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HEARTS of the CITY | Navigating the Real World

A rotating panel of experts from the worlds of philosophy, psychology and religion offer their perspective on the dilemmas that come with living in Southern California.

August 28, 1996|Larry B. Stammer, Times religion writer

"Inglewood and Los Angeles are competing for a new $200-million sports arena for the Kings and Lakers to replace the Forum in Inglewood. A decision to leave Inglewood would be a psychological and financial blow to that city. Its mayor said the city would use "any means necessary" to keep the teams. But Los Angeles is pressing hard, saying a new arena would be a boon to revitalization of downtown and an investment in the future. Is this a case of civic Darwinism--the survival of the fittest? What is a city's ethical obligation?"

The Venerable Karuna Dharma

Vice abbot, International Buddhist Meditation Center, Los Angeles

"One must always ask, 'Is this action I am about to take harmful to myself or others? Is this action helpful to myself and others?' It is rather obvious that either city will profit from getting the new sports arena and will be harmed if they do not receive it. Nonetheless, since Inglewood currently has the Forum, it appears that they would be harmed the most if the teams were to pull out of their city. After all, Los Angeles does have the Dodgers and a brand new convention center. Inglewood, however, will have nothing if the Kings and Lakers leave. Los Angeles should not be too greedy to have all things. They will also profit by having a new sports arena close to them."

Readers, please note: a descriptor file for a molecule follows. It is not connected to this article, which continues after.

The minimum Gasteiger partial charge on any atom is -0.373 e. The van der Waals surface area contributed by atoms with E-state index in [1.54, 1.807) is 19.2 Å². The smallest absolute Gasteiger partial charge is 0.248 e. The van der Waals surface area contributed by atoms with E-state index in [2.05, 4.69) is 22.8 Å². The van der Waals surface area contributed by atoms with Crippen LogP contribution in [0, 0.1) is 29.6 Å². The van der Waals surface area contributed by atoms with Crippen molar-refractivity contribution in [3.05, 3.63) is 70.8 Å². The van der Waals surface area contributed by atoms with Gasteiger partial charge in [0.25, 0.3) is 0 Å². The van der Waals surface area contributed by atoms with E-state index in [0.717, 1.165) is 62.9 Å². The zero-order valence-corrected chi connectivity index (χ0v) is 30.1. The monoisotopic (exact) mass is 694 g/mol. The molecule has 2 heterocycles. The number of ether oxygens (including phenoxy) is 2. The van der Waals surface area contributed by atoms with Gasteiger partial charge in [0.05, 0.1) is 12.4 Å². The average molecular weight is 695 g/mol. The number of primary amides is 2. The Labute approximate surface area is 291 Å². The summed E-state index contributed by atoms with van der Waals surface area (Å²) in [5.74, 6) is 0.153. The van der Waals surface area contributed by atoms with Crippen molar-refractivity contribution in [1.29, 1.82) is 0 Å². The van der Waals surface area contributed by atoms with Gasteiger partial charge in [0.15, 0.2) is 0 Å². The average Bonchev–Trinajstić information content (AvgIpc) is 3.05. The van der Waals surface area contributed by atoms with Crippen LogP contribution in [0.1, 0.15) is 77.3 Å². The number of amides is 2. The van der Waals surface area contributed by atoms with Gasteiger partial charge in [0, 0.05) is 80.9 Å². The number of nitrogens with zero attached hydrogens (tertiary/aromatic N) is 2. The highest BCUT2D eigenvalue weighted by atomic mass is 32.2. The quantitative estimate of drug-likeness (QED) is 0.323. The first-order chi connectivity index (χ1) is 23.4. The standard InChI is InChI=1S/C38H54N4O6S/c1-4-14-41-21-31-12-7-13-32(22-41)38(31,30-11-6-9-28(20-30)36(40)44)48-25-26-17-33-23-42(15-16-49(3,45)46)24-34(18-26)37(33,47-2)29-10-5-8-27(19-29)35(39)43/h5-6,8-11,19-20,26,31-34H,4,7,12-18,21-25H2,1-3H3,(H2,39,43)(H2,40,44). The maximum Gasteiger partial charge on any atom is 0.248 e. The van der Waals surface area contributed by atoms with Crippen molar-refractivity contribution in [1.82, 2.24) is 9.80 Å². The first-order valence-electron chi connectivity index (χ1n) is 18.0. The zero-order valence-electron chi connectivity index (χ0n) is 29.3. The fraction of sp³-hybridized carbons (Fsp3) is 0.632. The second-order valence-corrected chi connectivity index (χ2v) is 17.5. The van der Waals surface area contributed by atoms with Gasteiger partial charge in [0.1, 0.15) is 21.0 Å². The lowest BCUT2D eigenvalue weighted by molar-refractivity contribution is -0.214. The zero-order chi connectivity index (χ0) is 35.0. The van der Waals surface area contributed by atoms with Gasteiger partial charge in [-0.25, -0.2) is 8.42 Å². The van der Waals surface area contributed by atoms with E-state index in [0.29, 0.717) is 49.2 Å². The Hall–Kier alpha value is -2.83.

Rabbi Joel Rembaum

Senior rabbi, Temple Beth Am, Los Angeles

"An American city's obligation is to seek the well-being of its citizenry in a manner that conforms to the U.S. Constitution, to the laws of the state and the ordinances of that city. The Bible sees a city as also being responsible for reinforcing the moral fiber of its residents. As long as the cities of Los Angeles and Inglewood engage in a competition for an arena that conforms to the legal and ethical standards of our society, and as long as the investments of money, time and energy associated with such a competition work to the benefit of all the citizens of the city and not a privileged few, then such a competition is legitimate."

Maher M. Hathout

Physician and spokesman for the Islamic Center of Southern California, Los Angeles

"We glorify competition, even praise the big fish eating the small one. Our way of sharing the pie is to fight for the whole pie. The common good, or allocating the facilities where they are needed most, is not even entertained. If moving the arena from Inglewood will cause harm to Inglewood, and bringing it to Los Angeles will benefit Los Angeles, in my book preventing harm is more important than bringing benefit. I propose a conference between the cities, supervised by a state or federal body. Settlement would be based not on who can muscle his way through, but on what is less harmful and more beneficial to those most in need."

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